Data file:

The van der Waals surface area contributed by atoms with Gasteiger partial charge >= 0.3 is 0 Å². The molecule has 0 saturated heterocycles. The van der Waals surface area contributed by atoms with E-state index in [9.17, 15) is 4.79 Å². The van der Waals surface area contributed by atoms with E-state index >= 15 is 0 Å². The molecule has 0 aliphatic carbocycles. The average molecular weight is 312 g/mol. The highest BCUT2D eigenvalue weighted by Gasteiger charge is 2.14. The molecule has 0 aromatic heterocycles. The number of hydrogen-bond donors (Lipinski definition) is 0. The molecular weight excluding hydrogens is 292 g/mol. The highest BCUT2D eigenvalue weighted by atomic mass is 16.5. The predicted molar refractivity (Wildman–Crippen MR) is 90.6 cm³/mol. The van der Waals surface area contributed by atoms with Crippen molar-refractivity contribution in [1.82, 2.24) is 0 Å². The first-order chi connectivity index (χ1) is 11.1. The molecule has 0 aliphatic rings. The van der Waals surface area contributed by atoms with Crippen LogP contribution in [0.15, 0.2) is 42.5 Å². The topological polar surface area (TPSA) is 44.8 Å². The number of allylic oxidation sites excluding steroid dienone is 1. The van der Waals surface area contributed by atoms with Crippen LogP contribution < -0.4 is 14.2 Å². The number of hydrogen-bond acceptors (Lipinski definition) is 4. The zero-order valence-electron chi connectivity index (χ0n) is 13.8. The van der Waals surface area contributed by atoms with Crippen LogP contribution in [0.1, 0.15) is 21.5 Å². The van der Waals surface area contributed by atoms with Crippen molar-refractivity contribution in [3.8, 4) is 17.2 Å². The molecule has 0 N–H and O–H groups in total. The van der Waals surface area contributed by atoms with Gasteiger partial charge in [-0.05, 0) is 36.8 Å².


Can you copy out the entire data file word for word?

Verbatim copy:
The van der Waals surface area contributed by atoms with Gasteiger partial charge >= 0.3 is 0 Å². The molecule has 0 saturated heterocycles. The van der Waals surface area contributed by atoms with E-state index in [9.17, 15) is 4.79 Å². The van der Waals surface area contributed by atoms with E-state index >= 15 is 0 Å². The molecule has 0 aliphatic carbocycles. The average molecular weight is 312 g/mol. The highest BCUT2D eigenvalue weighted by Gasteiger charge is 2.14. The molecule has 0 aromatic heterocycles. The number of hydrogen-bond donors (Lipinski definition) is 0. The molecular weight excluding hydrogens is 292 g/mol. The highest BCUT2D eigenvalue weighted by atomic mass is 16.5. The predicted molar refractivity (Wildman–Crippen MR) is 90.6 cm³/mol. The van der Waals surface area contributed by atoms with Crippen molar-refractivity contribution in [1.82, 2.24) is 0 Å². The first-order chi connectivity index (χ1) is 11.1. The molecule has 0 aliphatic rings. The van der Waals surface area contributed by atoms with Crippen LogP contribution in [0.15, 0.2) is 42.5 Å². The topological polar surface area (TPSA) is 44.8 Å². The number of allylic oxidation sites excluding steroid dienone is 1. The van der Waals surface area contributed by atoms with Crippen LogP contribution < -0.4 is 14.2 Å². The number of hydrogen-bond acceptors (Lipinski definition) is 4. The zero-order valence-electron chi connectivity index (χ0n) is 13.8. The van der Waals surface area contributed by atoms with Crippen LogP contribution in [0.1, 0.15) is 21.5 Å². The van der Waals surface area contributed by atoms with Crippen molar-refractivity contribution in [3.8, 4) is 17.2 Å². The molecule has 0 N–H and O–H groups in total. The van der Waals surface area contributed by atoms with Gasteiger partial charge in [-0.05, 0) is 36.8 Å².